The first step in developing a niche practice is identifying a viable area of expertise. Consider the following factors in cultivating a niche area:
Analyze the Needs of Your Community
There must be sufficient need for your service in order for it to represent a viable niche practice opportunity. Conduct an environmental analysis as
part of your business plan
and update it periodically.
If your analysis reveals that there is an unmet need for a specific service in your community, examine how you can meet that need. In addition to traditional mental health areas such as psychotherapy and assessment, consider nontraditional areas. For example, as psychology continues to expand into health promotion, prevention and disease management, opportunities exist in these new arenas for professionals with relevant training and experience.
Talk to as many people as you can when you participate in community and professional association events and activities. Listening to others’ perspectives will give you a more thorough understanding of developing trends and salient issues related to a niche area.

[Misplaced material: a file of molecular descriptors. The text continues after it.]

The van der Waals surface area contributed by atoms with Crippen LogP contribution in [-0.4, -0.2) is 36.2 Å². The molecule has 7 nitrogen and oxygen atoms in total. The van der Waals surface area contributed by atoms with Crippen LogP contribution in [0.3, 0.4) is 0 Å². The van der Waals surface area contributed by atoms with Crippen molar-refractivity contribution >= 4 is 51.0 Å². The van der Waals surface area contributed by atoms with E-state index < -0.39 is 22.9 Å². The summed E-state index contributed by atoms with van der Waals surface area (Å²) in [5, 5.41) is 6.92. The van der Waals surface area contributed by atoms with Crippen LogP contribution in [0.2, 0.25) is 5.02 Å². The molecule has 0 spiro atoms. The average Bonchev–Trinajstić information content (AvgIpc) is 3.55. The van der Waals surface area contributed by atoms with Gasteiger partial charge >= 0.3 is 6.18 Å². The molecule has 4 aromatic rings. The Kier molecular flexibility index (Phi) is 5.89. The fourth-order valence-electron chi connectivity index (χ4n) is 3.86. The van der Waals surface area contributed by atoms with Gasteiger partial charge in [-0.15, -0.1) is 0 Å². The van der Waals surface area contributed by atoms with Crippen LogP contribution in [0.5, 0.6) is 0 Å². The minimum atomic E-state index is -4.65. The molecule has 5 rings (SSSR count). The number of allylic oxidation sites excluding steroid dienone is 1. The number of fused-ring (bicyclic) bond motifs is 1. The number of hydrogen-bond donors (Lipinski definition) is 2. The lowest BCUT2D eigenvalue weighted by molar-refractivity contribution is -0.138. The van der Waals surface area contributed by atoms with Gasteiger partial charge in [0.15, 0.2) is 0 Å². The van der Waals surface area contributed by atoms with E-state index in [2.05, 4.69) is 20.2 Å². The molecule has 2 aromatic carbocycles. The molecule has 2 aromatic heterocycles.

Find the Right Match
A niche practice should take advantage of your particular strengths, skills and training.
“Make sure your area of specialization is a good match for you,” says Christine Farber, PhD, a psychologist specializing in providing services for trauma survivors at the Traumatic Stress Institute in South Windsor, Conn. “It should fit with your skills and talents as well as what you love to do.”
Some psychologists with niche practice areas find it important to take steps to avoid burnout. Dr. Farber advises niche practitioners to find balance. “I have found that doing administrative work, such as budgeting and program development, complements the emotional commitments required by my niche area of trauma work."
Seek out Volunteer Opportunities
If you are interested in a niche area but have limited knowledge or training in it, consider volunteering at a facility where you can develop skills in that area. In addition to gaining knowledge, volunteering provides the opportunity to gain experience and a professional network that can help you if you decide to pursue work in that area of specialization.
Volunteering and professional networking steered Michelle Rone-DePolo, PsyD, toward her niche area. A pediatric psychologist specializing in the diagnosis and treatment of autistic spectrum disorders at the Cleveland Clinic Center for Autism, Dr. Rone-DePolo met the executive director of the Center for Autism through her state psychological association. “I had no autism training, but I asked her if I could volunteer at the center. I became an unpaid supervised volunteer, shadowing the executive director and observing her doing evaluations. Six months as a volunteer turned into a formal fellowship, which turned into a staff position.”